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You Have One Week Left to Opt Out of Amazon Sidewalk

Amazon wants to use your Wi-Fi to help connect your smart devices with people nearby, to create a neighborhood network.
Jack Turner

As of June 8th, Amazon will automatically enroll all compatible Amazon devices into its Sidewalk program, which will allow the products to optionally share your internet connection with neighbors.

The devices included are essentially most of the Amazon Echo and Ring doorbell/camera series, at this time.

Amazon argues that Sidewalk is beneficial to communities, as it allows devices to continue operation even without their own dedicated internet connection. But, as the scheme is opt-in by default, we'll tell you how to remove yourself from Amazon's latest experiment.

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What is Amazon Sidewalk?

Amazon Sidewalk is the company's way of ensuring that its home devices are able to operate even when there is an internet outage, or if a product is just outside Wi-Fi range. It does this by piggybacking off your neighbors signals – provided they have their own opted-in Amazon devices – in a process referred to as Sidewalk Bridges.

Amazon gives an example scenario of helping to track down a lost pet with an attached Tile tracker, thanks to a connected network of Sidewalk Bridges. This would mean that the wandering animal can constantly be tracked, no matter how far it strays from your home wi-fi connection.

The service is free to Amazon customers, and owners of compatible devices are able to opt out of the automatic enrolment before the 8th of June deadline.

Is Amazon Sidewalk Safe?

Whether or not Amazon Sidewalk is safe will almost certainly depend on who you ask. Amazon, for example, is resolute in its messaging that the system is entirely secure. The location of any devices acting as Sidewalk Bridges in your home is approximate, rather than a exact geographic representation, which is probably just as well, given that it would essentially be advertising where all your fancy Amazon gadgets are located.

‘Sidewalk is designed with multiple layers of privacy and security to secure data traveling on the network and to keep customers safe and in control.' – Amazon blog

Amazon has written a whitepaper on the security aspects of Sidewalk, assuring users that information is encrypted. However, the possible negatives of Amazon Sidewalk are two-fold.

Firstly, there's a theoretical chance that this encryption could be broken. In age of rampant ransomware and countries hacking national elections, it's not outside the realm of possibility.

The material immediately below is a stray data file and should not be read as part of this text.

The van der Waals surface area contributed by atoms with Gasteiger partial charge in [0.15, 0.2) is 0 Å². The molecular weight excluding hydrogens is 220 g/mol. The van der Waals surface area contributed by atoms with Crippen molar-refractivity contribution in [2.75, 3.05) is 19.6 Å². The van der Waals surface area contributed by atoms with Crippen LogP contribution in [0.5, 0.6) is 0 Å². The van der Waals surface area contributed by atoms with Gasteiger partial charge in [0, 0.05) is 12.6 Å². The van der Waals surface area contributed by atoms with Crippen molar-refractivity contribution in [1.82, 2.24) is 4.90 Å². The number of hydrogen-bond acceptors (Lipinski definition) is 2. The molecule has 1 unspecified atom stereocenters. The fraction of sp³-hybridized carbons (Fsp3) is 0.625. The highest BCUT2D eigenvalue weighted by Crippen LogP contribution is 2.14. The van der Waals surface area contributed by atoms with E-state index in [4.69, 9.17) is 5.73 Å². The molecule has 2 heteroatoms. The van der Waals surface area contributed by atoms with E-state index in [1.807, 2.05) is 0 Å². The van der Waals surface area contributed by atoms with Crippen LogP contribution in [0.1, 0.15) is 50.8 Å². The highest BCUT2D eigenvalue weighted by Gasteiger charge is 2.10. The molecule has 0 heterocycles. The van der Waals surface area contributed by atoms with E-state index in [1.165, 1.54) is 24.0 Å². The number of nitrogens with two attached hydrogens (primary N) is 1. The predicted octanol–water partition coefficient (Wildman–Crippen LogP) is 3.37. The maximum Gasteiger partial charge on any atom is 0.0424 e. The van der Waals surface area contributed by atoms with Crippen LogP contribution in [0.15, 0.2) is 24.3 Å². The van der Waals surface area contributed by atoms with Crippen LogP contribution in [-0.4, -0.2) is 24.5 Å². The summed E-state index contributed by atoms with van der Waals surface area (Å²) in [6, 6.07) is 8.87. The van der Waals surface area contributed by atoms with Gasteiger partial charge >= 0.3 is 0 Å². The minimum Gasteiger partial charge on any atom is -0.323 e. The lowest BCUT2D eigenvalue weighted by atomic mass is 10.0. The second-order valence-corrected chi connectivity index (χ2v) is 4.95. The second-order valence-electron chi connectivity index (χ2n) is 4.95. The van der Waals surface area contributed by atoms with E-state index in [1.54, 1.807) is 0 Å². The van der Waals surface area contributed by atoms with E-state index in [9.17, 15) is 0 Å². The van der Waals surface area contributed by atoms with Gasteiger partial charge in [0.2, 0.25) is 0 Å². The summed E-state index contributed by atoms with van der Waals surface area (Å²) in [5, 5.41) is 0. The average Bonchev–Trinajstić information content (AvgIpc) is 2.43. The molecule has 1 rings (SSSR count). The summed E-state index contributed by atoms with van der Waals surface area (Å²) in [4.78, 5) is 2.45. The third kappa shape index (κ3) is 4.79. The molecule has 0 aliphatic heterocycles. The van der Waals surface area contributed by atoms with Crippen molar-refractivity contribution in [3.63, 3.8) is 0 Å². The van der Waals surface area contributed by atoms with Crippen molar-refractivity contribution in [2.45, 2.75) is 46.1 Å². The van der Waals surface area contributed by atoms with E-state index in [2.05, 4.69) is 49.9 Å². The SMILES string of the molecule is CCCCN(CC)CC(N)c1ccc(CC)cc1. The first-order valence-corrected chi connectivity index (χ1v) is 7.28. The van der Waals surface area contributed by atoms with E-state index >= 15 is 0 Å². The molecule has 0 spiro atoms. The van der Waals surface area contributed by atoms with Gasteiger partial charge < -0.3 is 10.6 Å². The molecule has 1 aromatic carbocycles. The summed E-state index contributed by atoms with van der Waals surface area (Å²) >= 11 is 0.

Then there are the privacy implications of what you're happy to share Amazon itself, and the question of how much power and information you feel comfortable handing over to company.

How Do I Opt Out of Amazon Sidewalk?

As of the 8th of June, all compatible Amazon devices are automatically enrolled to be Sidewalk Bridges. However, if you don't feel comfortable with this, you can act now to opt out of the program. There's no detriment to doing this – your devices will still work as usual.

To opt out of Amazon Sidewalk is thankfully incredibly straightforward. Simply open the Alexa app, click on More > Settings > Account Settings > Amazon Sidewalk > Off.

If your wondering if your device is affected, Amazon has provided a list of compatible devices:

  • Ring Floodlight Cam (2019)
  • Ring Spotlight Cam Wired (2019)
  • Ring Spotlight Cam Mount (2019)
  • Echo (3rd gen and newer)
  • Echo Dot (3rd gen and newer)
  • Echo Dot for Kids (3rd gen and newer)
  • Echo Dot with Clock (3rd gen and newer)
  • Echo Plus (all generations)
  • Echo Show (all models and generations)
  • Echo Spot
  • Echo Studio
  • Echo Input
  • Echo Flex

It's worth noting that at this time Sidewalk is only operating in the US, although we would expect it to expand internationally, should it prove successful.

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Jack is the Content Manager for Tech.co. He has been writing about a broad variety of technology subjects for over a decade, both in print and online, including laptops and tablets, gaming, and tech scams. As well as years of experience reviewing the latest tech devices, Jack has also conducted investigative research into a number of tech-related issues, including privacy and fraud.

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